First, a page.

Liposomal vitamin C is a way to deliver large doses of this vitamin to the cells. Check what is its unique operation.
Liposomal Vitamin C – what makes it different?
Vitamin C in the liposomal form is characterized by high bioavailability, ie at the level of about 90%. Its bioavailability can be compared almost with intravenous administration of vitamin C. It is assumed that vitamin C in liposomal form is 5-10 times more absorbable than pure L-ascorbic acid (natural vitamin C). This means that 5 g of liposomal vitamin C brings about the same effect as 20-50 g of oral vitamin C.
Oral administration of vitamin C is not indicated in high doses, as it is limited by intestinal tolerance. For this reason, liposomal vitamin C is an ideal solution when prescribing large doses of vitamin C. Vitamin C therapy with megadoses can help to fight severe ailments.
Liposomal vitamin C is created using modern technology, which is the essence of its effectiveness. It consists in the closure of active ingredients in microscopic lipid vesicles. Liposomes are spontaneously arising from phospholipids. They are much smaller than any of the cells in the human body, and their chemical structure is similar to the construction of cell membranes. They have the ability to connect to the membrane of a particular type of cells and can directly release the nutrient contained therein.
Why is it worth using?
Vitamin C plays a very important role in the numerous processes taking place in the body. It is an antioxidant and activator of many enzymes. It is an important element of strengthening immunity (along with vitamin D) and is the greatest ally in the fight against infections. In addition, it is recommended for the treatment of many chronic diseases such as rheumatoid arthritis, type 2 diabetes and cancer. We need Vitamins C every day for the prevention and healing process, but now food is a weak source of this relationship. Vitamin C deficiency can become very acute.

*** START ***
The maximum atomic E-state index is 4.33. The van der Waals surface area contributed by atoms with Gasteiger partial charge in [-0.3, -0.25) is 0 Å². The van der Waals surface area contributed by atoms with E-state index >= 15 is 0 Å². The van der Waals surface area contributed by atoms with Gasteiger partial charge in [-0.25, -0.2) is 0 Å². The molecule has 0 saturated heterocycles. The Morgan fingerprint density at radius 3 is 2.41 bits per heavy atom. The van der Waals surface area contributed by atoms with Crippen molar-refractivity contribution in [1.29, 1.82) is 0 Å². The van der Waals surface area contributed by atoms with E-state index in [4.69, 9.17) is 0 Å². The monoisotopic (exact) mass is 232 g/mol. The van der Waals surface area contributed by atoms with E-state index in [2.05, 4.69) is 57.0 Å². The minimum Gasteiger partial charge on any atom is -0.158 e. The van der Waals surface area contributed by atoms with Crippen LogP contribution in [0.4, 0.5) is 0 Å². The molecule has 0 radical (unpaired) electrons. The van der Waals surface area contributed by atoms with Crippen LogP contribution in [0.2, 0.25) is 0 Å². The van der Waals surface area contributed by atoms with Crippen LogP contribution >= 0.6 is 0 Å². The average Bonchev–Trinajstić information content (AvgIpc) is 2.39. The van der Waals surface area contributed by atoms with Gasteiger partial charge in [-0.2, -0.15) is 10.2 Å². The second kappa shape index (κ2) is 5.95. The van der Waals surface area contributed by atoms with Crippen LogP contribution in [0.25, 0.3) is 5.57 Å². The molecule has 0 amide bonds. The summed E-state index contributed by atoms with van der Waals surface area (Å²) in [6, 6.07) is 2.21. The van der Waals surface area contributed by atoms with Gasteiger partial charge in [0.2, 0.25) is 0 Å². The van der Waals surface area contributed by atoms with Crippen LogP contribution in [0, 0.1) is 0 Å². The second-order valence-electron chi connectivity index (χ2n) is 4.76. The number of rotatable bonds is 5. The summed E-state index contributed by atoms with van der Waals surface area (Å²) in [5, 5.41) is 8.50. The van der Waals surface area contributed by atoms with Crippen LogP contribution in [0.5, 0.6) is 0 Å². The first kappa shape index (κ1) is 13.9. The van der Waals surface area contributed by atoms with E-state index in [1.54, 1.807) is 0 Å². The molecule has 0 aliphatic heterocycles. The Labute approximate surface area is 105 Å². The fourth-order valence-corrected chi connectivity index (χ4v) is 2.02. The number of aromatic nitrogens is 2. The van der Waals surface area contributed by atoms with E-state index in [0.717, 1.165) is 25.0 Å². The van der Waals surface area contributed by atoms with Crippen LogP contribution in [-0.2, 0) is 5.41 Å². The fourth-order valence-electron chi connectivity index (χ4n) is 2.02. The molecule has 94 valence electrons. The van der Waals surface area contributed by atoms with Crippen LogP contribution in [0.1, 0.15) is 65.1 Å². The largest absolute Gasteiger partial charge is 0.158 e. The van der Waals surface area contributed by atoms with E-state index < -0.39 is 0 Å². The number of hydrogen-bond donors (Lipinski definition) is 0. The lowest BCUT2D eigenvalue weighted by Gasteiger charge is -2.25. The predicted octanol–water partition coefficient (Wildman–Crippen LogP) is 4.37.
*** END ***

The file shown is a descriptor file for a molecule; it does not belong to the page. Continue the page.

What is the risk of vitamin C deficiency?
Vitamin C deficiency causes, among others decrease in the number of T lymphocytes (thymus-dependent lymphocytes) on which the immune system is based, and these are responsible for the immune response of the body and form the first line of defense in the fight against viruses and bacteria that attack the body. The brain has a particularly high demand for vitamin C – a decrease in the level of vitamin C may be manifested by apathy and lack of energy, which also indicates disturbances in the synthesis of neurotransmitters and neuropeptides. In addition, no iron is properly absorbed without vitamin C. It should also be remembered that high doses of vitamin C can not be missed in the daily diet of people fighting against infections, but also struggling with serious diseases.